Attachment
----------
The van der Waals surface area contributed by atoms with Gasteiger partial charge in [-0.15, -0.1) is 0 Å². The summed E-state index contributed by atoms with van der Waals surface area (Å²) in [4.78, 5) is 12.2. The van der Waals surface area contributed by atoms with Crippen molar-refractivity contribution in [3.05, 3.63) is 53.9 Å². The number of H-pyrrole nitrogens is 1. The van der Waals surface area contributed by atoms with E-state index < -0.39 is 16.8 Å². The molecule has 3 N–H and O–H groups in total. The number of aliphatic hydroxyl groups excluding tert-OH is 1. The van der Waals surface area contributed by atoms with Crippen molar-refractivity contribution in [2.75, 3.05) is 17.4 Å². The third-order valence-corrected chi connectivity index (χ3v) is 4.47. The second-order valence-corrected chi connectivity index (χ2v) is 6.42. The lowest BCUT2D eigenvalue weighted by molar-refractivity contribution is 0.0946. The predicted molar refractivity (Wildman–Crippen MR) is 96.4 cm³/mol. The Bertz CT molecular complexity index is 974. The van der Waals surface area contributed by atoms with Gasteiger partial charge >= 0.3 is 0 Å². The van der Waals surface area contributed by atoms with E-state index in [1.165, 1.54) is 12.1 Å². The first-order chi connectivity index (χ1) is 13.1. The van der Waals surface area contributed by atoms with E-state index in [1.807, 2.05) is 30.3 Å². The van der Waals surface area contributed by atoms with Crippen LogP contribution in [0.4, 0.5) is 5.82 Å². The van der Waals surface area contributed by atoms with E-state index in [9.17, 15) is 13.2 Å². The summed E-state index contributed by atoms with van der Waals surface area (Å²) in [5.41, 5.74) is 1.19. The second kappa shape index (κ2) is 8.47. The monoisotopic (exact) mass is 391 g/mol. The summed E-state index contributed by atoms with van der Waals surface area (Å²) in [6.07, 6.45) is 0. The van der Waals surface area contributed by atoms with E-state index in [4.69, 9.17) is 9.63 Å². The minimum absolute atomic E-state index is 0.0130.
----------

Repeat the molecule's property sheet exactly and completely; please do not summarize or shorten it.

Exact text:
The van der Waals surface area contributed by atoms with Gasteiger partial charge in [-0.15, -0.1) is 0 Å². The summed E-state index contributed by atoms with van der Waals surface area (Å²) in [4.78, 5) is 12.2. The van der Waals surface area contributed by atoms with Crippen molar-refractivity contribution in [3.05, 3.63) is 53.9 Å². The number of H-pyrrole nitrogens is 1. The van der Waals surface area contributed by atoms with E-state index < -0.39 is 16.8 Å². The molecule has 3 N–H and O–H groups in total. The number of aliphatic hydroxyl groups excluding tert-OH is 1. The van der Waals surface area contributed by atoms with Crippen molar-refractivity contribution in [2.75, 3.05) is 17.4 Å². The third-order valence-corrected chi connectivity index (χ3v) is 4.47. The second-order valence-corrected chi connectivity index (χ2v) is 6.42. The lowest BCUT2D eigenvalue weighted by molar-refractivity contribution is 0.0946. The predicted molar refractivity (Wildman–Crippen MR) is 96.4 cm³/mol. The Bertz CT molecular complexity index is 974. The van der Waals surface area contributed by atoms with Gasteiger partial charge >= 0.3 is 0 Å². The van der Waals surface area contributed by atoms with E-state index in [1.165, 1.54) is 12.1 Å². The first-order chi connectivity index (χ1) is 13.1. The van der Waals surface area contributed by atoms with E-state index in [1.807, 2.05) is 30.3 Å². The van der Waals surface area contributed by atoms with Crippen LogP contribution in [0.4, 0.5) is 5.82 Å². The van der Waals surface area contributed by atoms with E-state index in [9.17, 15) is 13.2 Å². The summed E-state index contributed by atoms with van der Waals surface area (Å²) in [5.41, 5.74) is 1.19. The second kappa shape index (κ2) is 8.47. The monoisotopic (exact) mass is 391 g/mol. The summed E-state index contributed by atoms with van der Waals surface area (Å²) in [6.07, 6.45) is 0. The van der Waals surface area contributed by atoms with E-state index in [4.69, 9.17) is 9.63 Å². The minimum absolute atomic E-state index is 0.0130.